1994: Colin McRae (cover image) became the first ever British driver to win a World Rally Championship title. With co-driver Derek Ringer, he won the Network Q RAC Rally ahead of chief rival and teammate Carlos Sainz, with new boy Richard Burns taking the third podium spot for a Subaru 1-2-3. By beating Sainz, McRae had done exactly what he needed to win the world title, following a season in which Sainz had started with much stronger results. Indeed, Sainz took three wins in 1995, to McRae’s two – but a late-season charge by the Scot, with two wins and two second-place finishes while Sainz suffered a non-start and retirement in New Zealand and Australia, were enough to claw back the deficit to the Spaniard.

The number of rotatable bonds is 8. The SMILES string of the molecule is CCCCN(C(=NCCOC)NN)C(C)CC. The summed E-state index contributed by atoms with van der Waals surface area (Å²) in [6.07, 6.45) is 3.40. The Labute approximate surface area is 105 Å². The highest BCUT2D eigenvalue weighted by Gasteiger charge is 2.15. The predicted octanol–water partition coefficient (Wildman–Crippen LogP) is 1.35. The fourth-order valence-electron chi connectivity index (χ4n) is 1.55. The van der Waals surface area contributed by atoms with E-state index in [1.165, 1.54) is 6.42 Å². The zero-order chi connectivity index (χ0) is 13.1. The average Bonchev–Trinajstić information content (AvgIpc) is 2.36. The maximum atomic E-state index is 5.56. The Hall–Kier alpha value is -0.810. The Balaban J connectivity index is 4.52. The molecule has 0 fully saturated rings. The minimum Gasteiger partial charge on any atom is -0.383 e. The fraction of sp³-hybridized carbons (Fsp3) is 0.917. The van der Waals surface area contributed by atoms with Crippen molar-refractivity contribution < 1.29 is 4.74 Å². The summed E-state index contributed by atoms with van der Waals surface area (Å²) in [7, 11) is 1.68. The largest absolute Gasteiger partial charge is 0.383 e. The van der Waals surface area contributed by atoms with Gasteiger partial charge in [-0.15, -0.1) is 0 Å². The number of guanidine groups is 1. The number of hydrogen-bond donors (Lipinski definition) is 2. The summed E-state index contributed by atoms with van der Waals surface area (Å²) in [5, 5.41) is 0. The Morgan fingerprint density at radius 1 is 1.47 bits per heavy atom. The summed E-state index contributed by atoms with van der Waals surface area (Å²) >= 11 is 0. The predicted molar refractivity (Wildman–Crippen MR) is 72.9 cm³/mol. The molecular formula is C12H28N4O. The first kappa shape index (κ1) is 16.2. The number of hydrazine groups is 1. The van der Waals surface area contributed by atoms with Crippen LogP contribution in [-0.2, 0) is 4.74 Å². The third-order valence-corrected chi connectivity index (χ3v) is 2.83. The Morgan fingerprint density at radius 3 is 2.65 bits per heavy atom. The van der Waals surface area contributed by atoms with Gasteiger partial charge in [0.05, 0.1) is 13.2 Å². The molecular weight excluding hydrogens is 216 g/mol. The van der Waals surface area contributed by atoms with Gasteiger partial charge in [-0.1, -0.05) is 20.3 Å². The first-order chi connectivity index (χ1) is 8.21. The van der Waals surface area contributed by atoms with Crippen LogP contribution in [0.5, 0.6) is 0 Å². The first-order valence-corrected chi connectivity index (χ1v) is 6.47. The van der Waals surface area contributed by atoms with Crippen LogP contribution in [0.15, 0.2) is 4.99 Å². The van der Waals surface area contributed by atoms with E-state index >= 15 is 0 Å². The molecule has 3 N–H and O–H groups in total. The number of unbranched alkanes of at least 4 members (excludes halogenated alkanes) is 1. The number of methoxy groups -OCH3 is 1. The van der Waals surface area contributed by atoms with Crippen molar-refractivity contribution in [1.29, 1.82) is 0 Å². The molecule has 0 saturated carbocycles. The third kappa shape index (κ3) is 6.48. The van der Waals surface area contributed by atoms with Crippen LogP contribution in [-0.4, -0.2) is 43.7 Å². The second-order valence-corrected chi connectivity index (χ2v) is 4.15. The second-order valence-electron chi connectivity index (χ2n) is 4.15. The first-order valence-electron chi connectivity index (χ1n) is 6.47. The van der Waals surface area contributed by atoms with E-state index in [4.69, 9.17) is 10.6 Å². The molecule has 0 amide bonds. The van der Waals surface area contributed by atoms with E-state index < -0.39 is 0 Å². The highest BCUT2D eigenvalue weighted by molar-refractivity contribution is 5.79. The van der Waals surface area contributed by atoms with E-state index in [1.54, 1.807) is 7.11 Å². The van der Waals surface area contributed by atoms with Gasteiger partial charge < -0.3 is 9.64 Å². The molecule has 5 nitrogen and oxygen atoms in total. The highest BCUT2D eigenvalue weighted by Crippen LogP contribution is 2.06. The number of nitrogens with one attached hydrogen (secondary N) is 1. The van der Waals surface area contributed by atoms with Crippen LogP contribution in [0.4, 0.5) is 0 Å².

2001: The Prost Grand Prix team were placed into receivership by a French court but vowed to fight on and make it to the grid for the opening race in 2002. Prost failed to secure funding to ease the team’s spiralling debts, which were estimated at $30 million. Founder Alain Prost said: “I’m still very motivated and excited about this project.” The team eventually folded on the eve of the 2002 season.